Wednesday, March 21, 2007

The Fed and Interest Rates - Part 2

After a two day summit by the Federal Reserve's policy-making committee, a definitive answer to whether US interest rates will change was given:

No... at least, not yet.

The FMOC made the decision to let rates remain unchanged (at 5.25%) for the sixth session in a row. The disbursed fear from Wall Street that rates may increase led investors to buy heavily, raising the Dow Jones by nearly 160 points. However, the decision disheartened those in the real estate industry, who were hoping that a cut in rates would improve the current housing slump.

Although the Fed chose not to drop rates, the issue of the weak housing market was a top concern. Many see the lame real estate industry as a leading contributor to the current overall economic state. Fourth quarter numbers of 2006 show a 19.1% drop in home building and renovation. How much of an impact did this have on the quarter's mere 2.2% overall economic gain? No one can be sure, but it certainly did not help.

Obviously, the home market may be the leading culprit for Fed policy-makers, as they noted that a future rate "adjustment" may be in order. As for now, mortgage rates appear to be stagnant, although default rates are steadily rising.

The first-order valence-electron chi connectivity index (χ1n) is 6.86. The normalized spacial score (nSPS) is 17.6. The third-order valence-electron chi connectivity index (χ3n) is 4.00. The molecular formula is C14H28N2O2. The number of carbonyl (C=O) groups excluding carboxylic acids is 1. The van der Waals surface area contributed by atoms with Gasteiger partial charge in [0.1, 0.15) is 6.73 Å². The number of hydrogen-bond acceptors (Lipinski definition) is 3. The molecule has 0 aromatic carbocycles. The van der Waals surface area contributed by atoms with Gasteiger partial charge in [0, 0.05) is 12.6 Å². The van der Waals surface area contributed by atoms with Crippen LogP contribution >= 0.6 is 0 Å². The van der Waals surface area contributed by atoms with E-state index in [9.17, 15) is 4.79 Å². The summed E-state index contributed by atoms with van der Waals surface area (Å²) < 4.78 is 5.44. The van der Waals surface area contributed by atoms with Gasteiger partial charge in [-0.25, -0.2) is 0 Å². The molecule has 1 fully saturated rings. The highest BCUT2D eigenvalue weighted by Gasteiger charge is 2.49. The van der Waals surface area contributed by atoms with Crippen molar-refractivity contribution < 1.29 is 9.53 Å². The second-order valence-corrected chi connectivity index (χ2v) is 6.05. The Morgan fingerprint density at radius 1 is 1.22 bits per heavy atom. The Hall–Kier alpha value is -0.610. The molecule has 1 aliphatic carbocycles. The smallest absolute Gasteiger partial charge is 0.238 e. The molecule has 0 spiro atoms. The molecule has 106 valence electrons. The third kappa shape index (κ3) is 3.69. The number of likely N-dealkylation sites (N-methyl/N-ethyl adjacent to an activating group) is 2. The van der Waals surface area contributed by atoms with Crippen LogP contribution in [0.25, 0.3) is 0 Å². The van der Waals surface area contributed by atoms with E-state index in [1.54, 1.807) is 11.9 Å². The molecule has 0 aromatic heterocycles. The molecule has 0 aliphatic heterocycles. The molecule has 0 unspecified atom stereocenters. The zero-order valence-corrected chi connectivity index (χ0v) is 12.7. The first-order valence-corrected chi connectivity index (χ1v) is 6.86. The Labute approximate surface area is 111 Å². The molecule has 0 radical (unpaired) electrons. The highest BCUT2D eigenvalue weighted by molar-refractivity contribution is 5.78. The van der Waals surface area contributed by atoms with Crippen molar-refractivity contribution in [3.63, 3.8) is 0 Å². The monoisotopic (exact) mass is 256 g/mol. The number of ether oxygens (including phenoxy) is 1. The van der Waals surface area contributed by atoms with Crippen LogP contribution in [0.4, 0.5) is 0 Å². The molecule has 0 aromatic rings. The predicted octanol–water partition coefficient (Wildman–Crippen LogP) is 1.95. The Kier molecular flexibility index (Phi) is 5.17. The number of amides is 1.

As for home buyers, sellers, and real estate agents, the only thing to do is hope for next time.

As always, discover the latest in IDX tools from and keep up with Seattle real estate news at


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Tuesday, March 20, 2007

Federal Reserve Discusses Interest Rates, Mortgage Defaults

Policy-makers in the Federal Reserve sat down this afternoon to begin a two-day summit to discuss a possible change in US interest rates, among other financial trends.

One subject that looks to be high on the list is the radically rising rate of mortgage defaults among American homeowners. Rising mortgage rates coupled with falling homeprices have meant that many homeowners that otherwise could have avoided default by refinancing, could not. These disturbing trends will surely weigh heavy on the minds of members of the Federal Open Market Committee as the weigh the Fed's options.

Most leading economists predict that a shift in the interest rate is unlikely - which would make it the sixth session in a row that the rate remained at 5.25%. However, the rising default rate, on top of a slower economy, could raise discussion of cutting rates in the future.

The Fed will announce its decision mid-afternoon tomorrow.

As always, discover the latest in IDX tools from and keep up with Seattle real estate news at


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